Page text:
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IoT & Connected 'Things' Will Drive Colocation In Future

Businesses that want to make the most of the evolving IoT driven ecosystem need to have a strategic, long-term approach to colocation

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Consumer devices, mobile platforms and data management paradigms have evolved extremely fast in the last decade. In fact, the evolution has been so rapid that we now find ourselves in an era of unprecedented connectivity and unimaginable data volumes. The speed of this growth is evident from analyst projections. IDC projects the global spending on IoT to be almost USD 1.4 trillion by 2021. Gartner says that there would be more than 20 bn connected things across the world by 2020, of which over 60% would be consumer devices.

Businesses, on one hand, have been responsible for this evolution, as they leverage more and more mobile apps, cloud infrastructure and consumer-driven platforms to come closer to their customers. On the other hand, the same businesses have struggled to catch up and stay aligned with the shifting paradigms - big data analytics, IoT, statistical modelling, machine learning, software-defined networks, hyper-converged infrastructure and hyper-scale storage.

Business models and IT infrastructure need to evolve quickly and find ways to stay in tune with a globally dispersed, data-rich and super-connected information ecosystem. Data infrastructure that enables high-speed, high volume, high -quality data transmission, and high-performance storage are strategic imperatives. Best-in-class colocation service providers have the opportunity to cater to the growing colocation needs of companies that need storage and network closer to the markets that they serve. For example, businesses such as transportation and logistics, e-commerce, banking and finance and healthcare are facing the multiple challenges - global reach, digitally connected customers and large data/analytics needs.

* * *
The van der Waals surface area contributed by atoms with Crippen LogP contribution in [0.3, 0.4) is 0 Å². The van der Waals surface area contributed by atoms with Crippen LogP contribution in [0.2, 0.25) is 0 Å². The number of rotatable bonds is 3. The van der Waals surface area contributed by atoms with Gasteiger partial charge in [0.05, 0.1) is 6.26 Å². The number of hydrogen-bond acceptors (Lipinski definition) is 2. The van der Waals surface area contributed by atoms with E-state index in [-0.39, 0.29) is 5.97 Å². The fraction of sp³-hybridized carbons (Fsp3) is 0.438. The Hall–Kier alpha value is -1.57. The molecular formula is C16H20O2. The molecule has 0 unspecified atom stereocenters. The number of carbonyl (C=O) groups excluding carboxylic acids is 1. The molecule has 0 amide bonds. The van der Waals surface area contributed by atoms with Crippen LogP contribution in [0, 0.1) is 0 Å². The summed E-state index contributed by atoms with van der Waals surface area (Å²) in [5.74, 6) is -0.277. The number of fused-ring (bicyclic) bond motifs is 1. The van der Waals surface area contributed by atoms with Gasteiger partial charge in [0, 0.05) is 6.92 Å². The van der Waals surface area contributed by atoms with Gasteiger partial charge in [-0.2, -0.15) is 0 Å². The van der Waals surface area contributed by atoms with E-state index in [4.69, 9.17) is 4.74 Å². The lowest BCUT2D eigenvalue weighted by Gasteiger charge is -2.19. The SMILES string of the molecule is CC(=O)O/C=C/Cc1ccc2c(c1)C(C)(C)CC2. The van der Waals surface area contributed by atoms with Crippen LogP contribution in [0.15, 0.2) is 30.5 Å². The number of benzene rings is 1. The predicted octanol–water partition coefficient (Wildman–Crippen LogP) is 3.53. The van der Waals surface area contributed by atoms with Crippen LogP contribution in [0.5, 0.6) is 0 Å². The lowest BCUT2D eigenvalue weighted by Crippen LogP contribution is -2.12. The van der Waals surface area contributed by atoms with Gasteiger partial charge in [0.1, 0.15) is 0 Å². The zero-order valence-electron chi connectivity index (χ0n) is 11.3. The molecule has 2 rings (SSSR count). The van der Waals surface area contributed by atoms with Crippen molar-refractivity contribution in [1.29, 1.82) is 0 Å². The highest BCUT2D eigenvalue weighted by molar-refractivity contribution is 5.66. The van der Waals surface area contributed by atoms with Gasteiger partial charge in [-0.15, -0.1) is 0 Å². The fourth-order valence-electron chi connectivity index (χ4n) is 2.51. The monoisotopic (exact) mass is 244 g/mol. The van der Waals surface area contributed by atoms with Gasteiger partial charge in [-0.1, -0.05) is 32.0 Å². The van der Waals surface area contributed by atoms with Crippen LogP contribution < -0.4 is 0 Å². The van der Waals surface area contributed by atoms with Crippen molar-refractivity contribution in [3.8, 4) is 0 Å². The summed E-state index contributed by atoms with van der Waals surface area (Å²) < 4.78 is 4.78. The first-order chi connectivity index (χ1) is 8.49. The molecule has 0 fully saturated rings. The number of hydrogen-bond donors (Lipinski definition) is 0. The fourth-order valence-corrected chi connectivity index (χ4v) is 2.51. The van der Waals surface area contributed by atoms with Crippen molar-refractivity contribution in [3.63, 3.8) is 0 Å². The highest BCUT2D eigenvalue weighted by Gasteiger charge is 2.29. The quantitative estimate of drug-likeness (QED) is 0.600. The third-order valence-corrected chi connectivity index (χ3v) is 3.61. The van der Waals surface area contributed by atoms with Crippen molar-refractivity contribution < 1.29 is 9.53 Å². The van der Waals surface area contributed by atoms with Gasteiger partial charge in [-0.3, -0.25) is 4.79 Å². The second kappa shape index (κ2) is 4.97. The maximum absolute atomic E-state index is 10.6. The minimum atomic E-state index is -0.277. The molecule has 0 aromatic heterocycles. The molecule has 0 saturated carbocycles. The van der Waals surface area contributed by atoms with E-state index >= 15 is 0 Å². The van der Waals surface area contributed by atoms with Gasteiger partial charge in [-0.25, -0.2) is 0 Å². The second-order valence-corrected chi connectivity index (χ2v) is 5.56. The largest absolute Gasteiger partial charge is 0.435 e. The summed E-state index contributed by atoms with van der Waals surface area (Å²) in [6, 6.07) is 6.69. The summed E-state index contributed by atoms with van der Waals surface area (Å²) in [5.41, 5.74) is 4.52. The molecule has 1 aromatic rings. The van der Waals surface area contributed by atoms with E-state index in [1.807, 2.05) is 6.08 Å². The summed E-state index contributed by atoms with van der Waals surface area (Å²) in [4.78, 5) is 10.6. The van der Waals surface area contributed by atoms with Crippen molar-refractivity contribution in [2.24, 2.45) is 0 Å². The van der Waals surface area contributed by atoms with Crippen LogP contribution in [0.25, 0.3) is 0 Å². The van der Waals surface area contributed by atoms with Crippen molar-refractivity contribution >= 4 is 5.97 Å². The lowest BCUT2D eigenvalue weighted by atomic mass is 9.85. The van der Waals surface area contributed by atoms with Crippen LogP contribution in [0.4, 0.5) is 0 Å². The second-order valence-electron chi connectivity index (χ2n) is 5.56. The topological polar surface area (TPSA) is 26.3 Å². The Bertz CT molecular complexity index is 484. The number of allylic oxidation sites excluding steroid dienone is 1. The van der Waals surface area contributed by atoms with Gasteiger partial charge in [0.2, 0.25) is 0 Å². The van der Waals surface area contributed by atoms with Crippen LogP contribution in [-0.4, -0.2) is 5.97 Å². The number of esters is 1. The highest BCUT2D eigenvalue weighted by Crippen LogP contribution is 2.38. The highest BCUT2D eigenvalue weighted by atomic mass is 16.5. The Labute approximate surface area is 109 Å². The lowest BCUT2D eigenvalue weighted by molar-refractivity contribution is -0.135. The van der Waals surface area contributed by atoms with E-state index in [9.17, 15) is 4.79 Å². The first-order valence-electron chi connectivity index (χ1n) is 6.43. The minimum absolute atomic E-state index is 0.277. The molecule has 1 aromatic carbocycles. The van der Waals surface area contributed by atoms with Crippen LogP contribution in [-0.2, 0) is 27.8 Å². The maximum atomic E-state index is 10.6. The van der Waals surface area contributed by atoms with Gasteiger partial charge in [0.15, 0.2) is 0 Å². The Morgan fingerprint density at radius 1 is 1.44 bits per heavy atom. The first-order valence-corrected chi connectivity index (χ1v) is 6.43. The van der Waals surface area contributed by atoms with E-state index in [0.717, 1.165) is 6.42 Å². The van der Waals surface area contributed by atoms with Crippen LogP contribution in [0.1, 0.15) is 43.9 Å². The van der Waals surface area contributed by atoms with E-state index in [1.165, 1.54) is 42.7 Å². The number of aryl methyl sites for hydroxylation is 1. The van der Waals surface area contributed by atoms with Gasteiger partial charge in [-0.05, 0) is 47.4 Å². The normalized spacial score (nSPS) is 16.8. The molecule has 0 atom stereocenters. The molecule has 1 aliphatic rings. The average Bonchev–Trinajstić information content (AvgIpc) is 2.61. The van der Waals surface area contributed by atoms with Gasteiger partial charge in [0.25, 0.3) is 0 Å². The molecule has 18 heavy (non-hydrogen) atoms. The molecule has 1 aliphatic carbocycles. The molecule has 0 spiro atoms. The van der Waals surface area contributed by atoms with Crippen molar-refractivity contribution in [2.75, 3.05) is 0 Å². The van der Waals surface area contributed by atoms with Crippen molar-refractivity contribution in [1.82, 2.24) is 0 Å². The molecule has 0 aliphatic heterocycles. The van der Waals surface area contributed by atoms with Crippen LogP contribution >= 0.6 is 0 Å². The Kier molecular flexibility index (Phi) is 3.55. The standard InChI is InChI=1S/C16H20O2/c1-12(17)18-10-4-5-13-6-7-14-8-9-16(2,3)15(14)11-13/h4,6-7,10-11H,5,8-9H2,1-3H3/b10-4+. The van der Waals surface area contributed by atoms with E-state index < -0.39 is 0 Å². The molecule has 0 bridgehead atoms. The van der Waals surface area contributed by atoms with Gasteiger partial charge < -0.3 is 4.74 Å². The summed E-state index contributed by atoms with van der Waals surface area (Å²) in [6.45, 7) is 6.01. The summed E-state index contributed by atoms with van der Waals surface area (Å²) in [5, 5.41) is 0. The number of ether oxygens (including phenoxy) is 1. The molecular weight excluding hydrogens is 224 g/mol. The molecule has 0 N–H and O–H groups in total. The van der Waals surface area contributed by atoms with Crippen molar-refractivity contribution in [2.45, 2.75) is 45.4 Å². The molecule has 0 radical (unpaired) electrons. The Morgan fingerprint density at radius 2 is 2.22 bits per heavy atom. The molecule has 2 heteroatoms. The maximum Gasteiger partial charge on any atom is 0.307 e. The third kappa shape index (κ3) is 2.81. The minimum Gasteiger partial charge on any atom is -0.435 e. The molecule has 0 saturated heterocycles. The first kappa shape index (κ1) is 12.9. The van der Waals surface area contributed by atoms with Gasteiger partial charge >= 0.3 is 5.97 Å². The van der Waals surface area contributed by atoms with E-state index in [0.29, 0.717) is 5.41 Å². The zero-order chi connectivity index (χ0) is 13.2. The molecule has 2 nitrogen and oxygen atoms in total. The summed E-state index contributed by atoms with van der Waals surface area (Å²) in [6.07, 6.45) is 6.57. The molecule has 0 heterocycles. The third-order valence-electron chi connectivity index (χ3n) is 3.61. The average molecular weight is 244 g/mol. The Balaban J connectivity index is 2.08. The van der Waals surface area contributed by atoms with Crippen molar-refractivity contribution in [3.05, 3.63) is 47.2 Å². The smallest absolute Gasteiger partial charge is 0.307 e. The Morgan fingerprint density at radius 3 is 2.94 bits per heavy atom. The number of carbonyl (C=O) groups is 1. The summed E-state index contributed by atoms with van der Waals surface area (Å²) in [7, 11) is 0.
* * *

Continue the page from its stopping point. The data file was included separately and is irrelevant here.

Cloud Service Integration becomes another major opportunity for colocation service providers. The colocation model today has gone far beyond the traditional space and power 'rental' service of a decade ago. Most leading colocation service providers either have or are in the process of developing cloud-computing infrastructure that seamlessly integrates with collocated infrastructure. This addresses major IoT challenges like big data management (low-cost storage), analytics (high-performance computer), security (compliance, virtual private cloud) and network connectivity (SDN).

Edge computing is the other major cloud computing trend that is likely to impact the colocation space. The concept of edge computing involves performing data processing as close to the source as possible (the edge of the network). In an IoT driven ecosystem, edge computing is likely to drive much greater efficiencies across the network. This requires a large amount of globally distributed compute power, and make a strong case for colocation.

The key challenge for service providers is to build and manage high-performance and cost-optimized colocation centres that have widespread geographical coverage. For many global communications infrastructure providers, their global coverage allows them to provide a single standard or service level and 24X7 support services to their global customers.

Businesses that want to make the most of the evolving IoT driven ecosystem need to have a strategic, long-term approach to colocation. Traditionally, many global organizations have used different colocation partners in different parts of the world, depending on various factors like price, service availability, and day-to-day operational needs (existing relationships, physical proximity). Future colocation strategies need to use a consolidated and standardized model across all regions and offices, globally, to ensure consistent levels of availability and performance for customers, partners and business users, anytime anyplace. As the IoT space evolves, we will see the colocation space consolidate, standardize and work towards providing consistent, standards -driven and high-quality services to organizations.

Disclaimer: The views expressed in the article above are those of the authors' and do not necessarily represent or reflect the views of this publishing house. Unless otherwise noted, the author is writing in his/her personal capacity. They are not intended and should not be thought to represent official ideas, attitudes, or policies of any agency or institution.


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internet of things Consumer devices

Vimal Kaw

The author is Associate Vice President, Products & Services, Netmagic

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